Researchers developed a paint-on, see-through, "smart" bandage that glows to indicate a wound's tissue oxygenation concentration.
The bandage created by team of researchers led by Assistant Professor Conor L. Evans at the Wellman Center for Photomedicine of Massachusetts General Hospital (MGH) and Harvard Medical School (HMS), which is inspired by a desire to help wounded soldiers, provides direct, noninvasive measurement of tissue oxygenation by combining three simple, compact and inexpensive components: a bright sensor molecule with a long phosphorescence lifetime and appropriate dynamic range; a bandage material compatible with the sensor molecule that conforms to the skin's surface to form an airtight seal; and an imaging device capable of capturing the oxygen-dependent signals from the bandage with high signal-to-noise ratio.
The bandage's not-so-secret key ingredient is phosphors-molecules that absorb light and then emit it via a process known as phosphorescence.
Phosphorescence is encountered by many on a daily basis-ranging from glow-in-the-dark dials on watches to t-shirt lettering. "How brightly our phosphorescent molecules emit light depends on how much oxygen is present," said Li. "As the concentration of oxygen is reduced, the phosphors glow both longer and more brightly." To make the bandage simple to interpret, the team also incorporated a green oxygen-insensitive reference dye, so that changes in tissue oxygenation are displayed as a green-to-red colormap.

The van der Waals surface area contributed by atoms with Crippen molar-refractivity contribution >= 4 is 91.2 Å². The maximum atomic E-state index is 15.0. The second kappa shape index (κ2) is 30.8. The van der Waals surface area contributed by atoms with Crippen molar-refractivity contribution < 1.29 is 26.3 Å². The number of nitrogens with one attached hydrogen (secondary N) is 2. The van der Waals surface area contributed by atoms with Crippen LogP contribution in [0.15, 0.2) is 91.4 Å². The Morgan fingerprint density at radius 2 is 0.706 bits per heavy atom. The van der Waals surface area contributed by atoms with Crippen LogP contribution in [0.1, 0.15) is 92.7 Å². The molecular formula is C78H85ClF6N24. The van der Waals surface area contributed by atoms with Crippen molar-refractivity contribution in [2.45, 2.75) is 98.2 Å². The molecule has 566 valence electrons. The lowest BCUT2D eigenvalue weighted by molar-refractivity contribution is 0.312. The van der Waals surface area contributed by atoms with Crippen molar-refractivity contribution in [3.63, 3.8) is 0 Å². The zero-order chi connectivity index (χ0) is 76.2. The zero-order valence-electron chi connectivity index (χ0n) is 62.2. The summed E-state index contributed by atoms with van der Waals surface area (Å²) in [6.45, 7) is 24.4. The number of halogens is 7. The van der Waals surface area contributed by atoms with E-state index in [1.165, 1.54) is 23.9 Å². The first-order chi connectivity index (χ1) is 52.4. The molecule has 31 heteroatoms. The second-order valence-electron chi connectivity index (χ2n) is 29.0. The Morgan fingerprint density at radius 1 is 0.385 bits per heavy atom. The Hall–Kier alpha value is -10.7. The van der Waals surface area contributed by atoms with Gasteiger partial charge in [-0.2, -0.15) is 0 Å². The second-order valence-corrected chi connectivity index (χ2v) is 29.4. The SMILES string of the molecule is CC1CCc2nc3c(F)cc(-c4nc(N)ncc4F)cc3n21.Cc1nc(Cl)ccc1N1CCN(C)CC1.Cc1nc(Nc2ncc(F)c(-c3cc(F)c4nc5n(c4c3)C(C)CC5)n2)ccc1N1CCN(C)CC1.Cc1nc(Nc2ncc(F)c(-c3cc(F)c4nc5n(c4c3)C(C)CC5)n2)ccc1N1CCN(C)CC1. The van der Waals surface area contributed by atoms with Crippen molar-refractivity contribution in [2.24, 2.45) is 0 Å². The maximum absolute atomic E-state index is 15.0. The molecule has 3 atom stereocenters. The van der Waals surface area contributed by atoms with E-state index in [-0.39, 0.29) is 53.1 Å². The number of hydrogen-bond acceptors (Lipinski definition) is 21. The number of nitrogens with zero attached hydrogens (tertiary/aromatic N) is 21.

The bandage is applied by "painting" it onto the skin's surface as a viscous liquid, which dries to a solid thin film within a minute. Once the first layer has dried, a transparent barrier layer is then applied atop it to protect the film and slow the rate of oxygen exchange between the bandage and room air-making the bandage sensitive to the oxygen within tissue.
The final piece involves a camera-based readout device, which provides a burst of excitation light that triggers the emission of the phosphors inside the bandage, and then it records the phosphors' emission.
Scientists said that depending on the camera's configuration, they can measure either the brightness or color of the emitted light across the bandage or the change in brightness over time and both of these signals can be used to create an oxygenation map. The emitted light from the bandage is bright enough that it can be acquired using a regular camera or smartphone-opening the possibility to a portable, field-ready device.
The study published in The Optical Society's (OSA) open-access journal Biomedical Optics Express.